Cultivating Climate Resilience

Agriculture could hold the key to California’s climate goals.

Climate change is creating widespread disruptions in our food and farming systems. In the last decade alone, farmers and ranchers have faced unprecedented challenges, including increasing water scarcity, extreme heat, more frequent and intense flooding and wildfire events, and unpredictable weather and pest infestations. Experienced and new farmers alike are struggling to stay in business, and farmworkers are facing growing risks to their health and safety, including the reality of working on more dangerously hot days.

a cultivated field, mountans and clouds behind

A new CalCAN report suggests scaling climate-smart agriculture investments in California to $1 billion annually, less than 0.5 percent of California’s average annual state budget for a sector that generates approximately 2.5 percent of the state’s GDP. Photo by Russ Allison Loar.

The stakes are high when it comes to addressing these challenges, especially in California, which is the fifth-largest supplier of food and other agricultural products in the world. In fact, almost three-quarters of fruits and nuts in the United States and more than a third of the country’s vegetables are grown in the Golden State. On top of that, agriculture is also a significant economic driver and employer in the state. Re-envisioning how California’s farmers and ranchers grow food should be an urgent priority.

California has made a bold commitment to addressing the climate crisis and has set several climate goals that directly affect the agriculture industry. Notably, Assembly Bill 1757 requires the state to determine an ambitious range of targets for natural carbon sequestration on natural and working lands to help the state achieve carbon neutrality and foster climate adaptation and resilience. It sets specific sequestration goals for 2030, 2038, and 2045. These goals help measure the state’s progress toward a more climate-resilient economy and also help justify state funding and programs needed to achieve those goals.

Over the past decade, climate-resilient agricultural practices have gained momentum — drawing attention from researchers, large corporations, and consumers. In California at least, they’ve also caught the attention of policy makers: Since 2015, the state has allocated close to $1 billion to fund Climate Smart Agriculture (CSA) programs that support practices that increase soil carbon, reduce greenhouse gas emissions, improve water use efficiency, and more.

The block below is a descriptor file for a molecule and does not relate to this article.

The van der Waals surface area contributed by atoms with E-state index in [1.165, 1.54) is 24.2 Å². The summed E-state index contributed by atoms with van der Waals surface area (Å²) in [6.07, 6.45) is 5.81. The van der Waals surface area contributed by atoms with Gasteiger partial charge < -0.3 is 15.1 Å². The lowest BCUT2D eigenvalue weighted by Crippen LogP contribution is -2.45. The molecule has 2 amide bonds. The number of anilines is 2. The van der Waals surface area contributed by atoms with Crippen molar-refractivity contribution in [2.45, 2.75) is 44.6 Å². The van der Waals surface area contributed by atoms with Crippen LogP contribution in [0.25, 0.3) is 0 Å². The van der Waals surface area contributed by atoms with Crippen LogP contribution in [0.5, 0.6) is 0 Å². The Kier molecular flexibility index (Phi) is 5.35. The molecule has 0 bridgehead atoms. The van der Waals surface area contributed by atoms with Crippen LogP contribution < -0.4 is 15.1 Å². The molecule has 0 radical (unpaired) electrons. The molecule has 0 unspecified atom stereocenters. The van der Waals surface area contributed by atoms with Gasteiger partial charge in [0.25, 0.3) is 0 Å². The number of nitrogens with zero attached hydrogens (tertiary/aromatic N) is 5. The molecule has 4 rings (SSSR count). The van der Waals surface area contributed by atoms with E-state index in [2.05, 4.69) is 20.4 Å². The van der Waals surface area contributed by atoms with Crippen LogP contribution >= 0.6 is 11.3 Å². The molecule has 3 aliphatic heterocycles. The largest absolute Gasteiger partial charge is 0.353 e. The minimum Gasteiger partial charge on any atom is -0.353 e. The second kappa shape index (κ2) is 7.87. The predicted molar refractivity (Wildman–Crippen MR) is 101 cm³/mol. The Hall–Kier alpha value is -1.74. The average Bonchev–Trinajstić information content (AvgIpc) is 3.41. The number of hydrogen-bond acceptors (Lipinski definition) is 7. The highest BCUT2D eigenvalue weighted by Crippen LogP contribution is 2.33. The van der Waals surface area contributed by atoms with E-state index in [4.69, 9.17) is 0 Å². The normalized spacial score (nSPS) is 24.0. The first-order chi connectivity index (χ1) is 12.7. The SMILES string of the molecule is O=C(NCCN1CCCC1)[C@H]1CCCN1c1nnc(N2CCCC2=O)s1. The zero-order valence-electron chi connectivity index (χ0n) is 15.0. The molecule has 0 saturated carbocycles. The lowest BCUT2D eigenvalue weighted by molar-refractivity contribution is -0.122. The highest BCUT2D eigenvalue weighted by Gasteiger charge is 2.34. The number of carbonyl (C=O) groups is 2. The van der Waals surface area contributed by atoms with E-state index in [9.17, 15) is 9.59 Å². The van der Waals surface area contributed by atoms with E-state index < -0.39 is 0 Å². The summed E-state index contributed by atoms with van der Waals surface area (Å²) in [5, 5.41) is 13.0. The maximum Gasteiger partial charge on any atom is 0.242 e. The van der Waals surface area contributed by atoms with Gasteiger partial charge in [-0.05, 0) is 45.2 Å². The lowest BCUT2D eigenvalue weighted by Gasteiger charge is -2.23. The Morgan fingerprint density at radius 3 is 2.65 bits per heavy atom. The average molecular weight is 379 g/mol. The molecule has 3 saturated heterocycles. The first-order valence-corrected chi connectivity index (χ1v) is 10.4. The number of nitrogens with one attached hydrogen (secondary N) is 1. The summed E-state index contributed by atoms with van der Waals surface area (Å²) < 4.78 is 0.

In addition to the CSA programs, a growing workforce of agricultural professionals is supporting farmers implementing sustainable practices. Farmers and ranchers also seem increasingly interested and willing to adopt new practices. Since the beginning of the CSA programs in 2014, farmer demand has consistently surpassed available funds.

Despite increased resources and interest from stakeholders, there is still huge untapped potential for climate change mitigation initiatives on California’s farms and ranches. In an effort to review and improve California’s current agricultural system, this fall the California Climate and Agriculture Network (CalCAN) — which advocates for incentives, polices, and technical assistance to catalyze a transition to climate-resilience and equitable agriculture — released A Climate Platform for Agriculture. The first part of the report, “State of the State,” assesses progress made in research, policy, and practice. The second part, “Tools for Transformation,” puts forth recommendations that are both practical and cutting-edge.

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The diverse set of ideas presented in the report are intended to engage and inspire policymakers, agriculture stakeholders, and advocates in the food and farming, environmental, and climate justice fields to advance policies that yield faster and deeper change. Suggestions include adoption of a whole-farm systems approach that supports ecological, economic, and social health; multidisciplinary collaboration; a commitment to addressing systemic inequities; ingenuity; and an entrepreneurial spirit. CalCAN also acknowledges the importance of financial investments in research, technical assistance, and market development, and that incentives for farmers and ranchers to lower the risk of transitioning to climate-resilient practices and technologies are essential. The report suggests scaling climate-smart agriculture investments to $1 billion annually as that number represents less than 0.5 percent of California’s average annual state budget for a sector that generates approximately 2.5 percent of the state’s GDP.

Agriculture has a key role to play in helping California reach its climate and biodiversity goals, including the state’s goal of reaching net carbon neutrality by 2045. What’s more, California’s food and farming system has the potential to lead the country as a working model for a productive agriculture sector that is also a net sink for greenhouse gases — rather than a net source. Time is of the essence. Swift action by stakeholders and policymakers is necessary to implement a multifaceted approach needed to make transformational change. Doing so will have exponential benefits.

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